A class action lawsuit filed by a 17-year-old Mexican boy detained at the Shenandoah Valley Juvenile Center near Staunton shines a light on what has been described as brutal, inhumane conditions faced by roughly 30 unaccompanied immigrant children confined there. Their crime? Entering the United States, often alone, to flee violence south of the border. WMRA's Jessie Knadler has the first in this two-part report.
His name in the lawsuit is John Doe. It alleges that from a young age, he was traumatized by gang violence in Mexico. At 15, he fled the country but was picked up by ICE at the border. It says he was eventually transferred to the Shenandoah Valley Juvenile Center just outside of Staunton. It is one of two maximum security facilities that house unaccompanied alien children in the United States.
The lawsuit accuses the Center of failure to provide adequate mental health services for prisoners such as Doe, who are survivors of trauma. It alleges violence, psychological abuse, and excessive seclusion and restraint by an ill equipped staff. Doe says he cuts himself and bangs his head against the floor to deal with feelings of desperation and helplessness. The Center did not respond to requests for comment.
The lawsuit echoes what other immigrant detainees have told Hollie Webb, a third year law student who works in the Immigrant Rights Clinic at Washington and Lee University.
HOLLIE WEBB: They’re running from terrible situations that most people can’t imagine, like the kinds of violence and things that they’ve been through and seen, it would be comparable to a soldier coming back from a war.
Most of the kids come from from El Salvador, Guatemala and Honduras. Webb and a fellow student helped one young Honduran apply for asylum. This child grew up in the violent city of San Pedro Sula and had been abandoned by his parents.
WEBB: There was a neighborhood there that was actually called “the colony of the dismembered.”
The gang MS 13 descended on his neighborhood. People barricaded themselves inside their homes.
WEBB: But the gang wanted this house that my client lived in and they just took it over, I mean they came up and showed up with guns. ‘We’re taking your house.’ They tortured people on the porch. The kids could see what was going on through the cracks in the wall.
After years of tyranny, the child and his sister fled. Along with John Doe and 30 others, he’s now housed at Shenandoah Valley Juvenile Center. It's one of a network of facilities contracted by the Office of Refugee Resettlement, the agency charged with the care and placement of undocumented children.
The number of kids in federal care went from 6,600 in 2011 to more than 57,000 in 2014, according to a report from the U.S. Government Accountability Office. The surge caused ORR to scramble for beds, contracting with more detention facilities.
David Baluarte is a law professor at W&L and a director of the Immigrant Rights Clinic.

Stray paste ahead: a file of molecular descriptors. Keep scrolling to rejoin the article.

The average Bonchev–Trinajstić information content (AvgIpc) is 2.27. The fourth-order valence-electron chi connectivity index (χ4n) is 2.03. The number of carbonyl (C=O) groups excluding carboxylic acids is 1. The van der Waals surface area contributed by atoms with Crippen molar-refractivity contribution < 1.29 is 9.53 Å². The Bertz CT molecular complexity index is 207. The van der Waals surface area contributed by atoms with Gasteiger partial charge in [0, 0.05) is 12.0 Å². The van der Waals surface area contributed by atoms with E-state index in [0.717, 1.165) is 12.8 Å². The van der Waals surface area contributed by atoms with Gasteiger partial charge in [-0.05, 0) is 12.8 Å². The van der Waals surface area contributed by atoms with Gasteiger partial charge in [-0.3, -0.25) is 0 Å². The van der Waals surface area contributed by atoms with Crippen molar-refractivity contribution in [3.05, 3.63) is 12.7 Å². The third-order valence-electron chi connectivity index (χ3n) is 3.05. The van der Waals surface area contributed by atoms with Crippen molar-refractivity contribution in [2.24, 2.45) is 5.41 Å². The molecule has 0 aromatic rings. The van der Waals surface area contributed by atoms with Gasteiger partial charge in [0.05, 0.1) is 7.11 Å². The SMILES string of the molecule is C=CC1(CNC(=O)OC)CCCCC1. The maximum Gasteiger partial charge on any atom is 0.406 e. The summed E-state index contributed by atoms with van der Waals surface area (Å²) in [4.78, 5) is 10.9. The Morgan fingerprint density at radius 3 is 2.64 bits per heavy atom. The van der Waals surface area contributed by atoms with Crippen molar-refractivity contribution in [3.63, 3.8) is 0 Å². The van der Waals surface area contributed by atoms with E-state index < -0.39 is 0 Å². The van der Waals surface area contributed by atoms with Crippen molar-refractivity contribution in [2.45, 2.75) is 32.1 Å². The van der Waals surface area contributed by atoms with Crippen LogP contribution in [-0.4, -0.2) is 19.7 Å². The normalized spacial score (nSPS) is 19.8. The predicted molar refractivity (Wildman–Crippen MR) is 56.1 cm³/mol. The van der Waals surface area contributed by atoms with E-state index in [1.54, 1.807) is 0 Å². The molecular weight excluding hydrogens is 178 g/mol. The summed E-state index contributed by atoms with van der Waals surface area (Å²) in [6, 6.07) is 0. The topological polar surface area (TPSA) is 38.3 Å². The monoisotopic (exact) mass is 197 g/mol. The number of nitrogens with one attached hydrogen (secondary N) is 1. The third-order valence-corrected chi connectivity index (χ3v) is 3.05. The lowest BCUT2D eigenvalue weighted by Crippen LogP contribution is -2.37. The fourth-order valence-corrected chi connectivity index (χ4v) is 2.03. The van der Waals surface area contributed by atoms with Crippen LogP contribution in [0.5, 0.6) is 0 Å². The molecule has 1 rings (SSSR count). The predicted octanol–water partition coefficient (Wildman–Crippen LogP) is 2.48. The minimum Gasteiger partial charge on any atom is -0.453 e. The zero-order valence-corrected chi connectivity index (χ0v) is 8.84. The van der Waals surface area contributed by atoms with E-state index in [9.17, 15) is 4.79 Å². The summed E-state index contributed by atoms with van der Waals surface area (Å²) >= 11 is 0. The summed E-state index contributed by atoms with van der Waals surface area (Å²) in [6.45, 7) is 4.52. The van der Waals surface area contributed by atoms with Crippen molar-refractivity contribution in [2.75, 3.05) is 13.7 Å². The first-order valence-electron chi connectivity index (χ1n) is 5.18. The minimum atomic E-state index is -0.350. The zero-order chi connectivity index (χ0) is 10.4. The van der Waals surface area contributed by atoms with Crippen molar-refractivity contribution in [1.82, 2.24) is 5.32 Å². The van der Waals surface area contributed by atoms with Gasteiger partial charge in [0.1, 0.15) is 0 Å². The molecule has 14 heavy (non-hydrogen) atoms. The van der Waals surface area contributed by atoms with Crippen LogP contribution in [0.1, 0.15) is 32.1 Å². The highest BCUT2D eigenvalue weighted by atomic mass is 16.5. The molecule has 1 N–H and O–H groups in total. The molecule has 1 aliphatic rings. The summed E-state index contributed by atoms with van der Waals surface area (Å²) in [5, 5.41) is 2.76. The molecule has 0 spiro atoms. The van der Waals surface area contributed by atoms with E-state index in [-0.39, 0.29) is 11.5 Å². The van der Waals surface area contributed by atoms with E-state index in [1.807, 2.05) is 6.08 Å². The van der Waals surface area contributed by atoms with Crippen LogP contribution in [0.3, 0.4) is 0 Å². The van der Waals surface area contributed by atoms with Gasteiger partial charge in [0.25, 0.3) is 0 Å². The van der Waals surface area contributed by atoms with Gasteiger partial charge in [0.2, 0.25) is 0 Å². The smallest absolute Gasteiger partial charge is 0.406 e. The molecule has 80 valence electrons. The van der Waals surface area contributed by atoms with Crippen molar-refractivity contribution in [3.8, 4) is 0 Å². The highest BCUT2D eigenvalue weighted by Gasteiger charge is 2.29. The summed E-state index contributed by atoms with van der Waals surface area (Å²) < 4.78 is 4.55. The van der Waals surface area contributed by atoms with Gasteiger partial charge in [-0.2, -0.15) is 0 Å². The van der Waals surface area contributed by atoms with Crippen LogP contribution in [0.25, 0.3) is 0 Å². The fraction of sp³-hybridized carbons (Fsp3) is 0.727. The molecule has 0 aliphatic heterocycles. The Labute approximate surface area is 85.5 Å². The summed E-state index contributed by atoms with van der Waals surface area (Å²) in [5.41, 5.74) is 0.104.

BALUARTE: There is no state protection for these kids so they come here in search of protection and that oftentimes ends up being an asylum claim, and the asylum claims are very difficult to win. Legally, they can be very challenging.
If unaccompanied kids can’t be repatriated – either they say they’re fleeing violence or they have no home to go back to – they may be released to family or another sponsor in the United States. Barring that, they stay in shelters, foster care or detention centers. Those deemed dangerous go to Shenandoah. But some kids end up in these restrictive facilities unnecessarily. Some have been coached to embellish stories of their upbringing in order to bolster an asylum claim.
SETH MICHELSON: Some of the claims are pretty wild about very young children claiming to have used weapons against multiple narco trafficantes who are conducting child sex slavery.
Seth Michelson is a poetry professor at Washington and Lee who works with these children.
MICHELSON: So even if it were true, the child escaping sexual enslavement would be a traumatized survivor of sexual abuse and a refugee.
The irony is that these stories, embellished or not, can be used against them later. Webb again:
WEBB: When they come into these facilities they have clinicians and doctors but nothing that they say is confidential. So whatever they report to their doctor, their doctor also reports it to ICE. They’re kids. They tell them that they can trust them and tell me all about your situation. And then they go file a report and that’s how they get kicked up in security levels.
BALUARTE: You need to look in the face of these children and understand what they’ve been through. What this lawsuit has brought to light is not just that we’re detaining these kids in such desperate need of help but that we’re detaining them in deplorable conditions. The circumstances in which they’re being detained really aggravates some of the deep psychological trauma that they’ve suffered and that they need better care and treatment.
Webb’s client never made it out of confinement. He was transferred to an adult prison upon his 18th birthday.
Part 2 of this series takes a look at how these undocumented youth cope with confinement and trauma.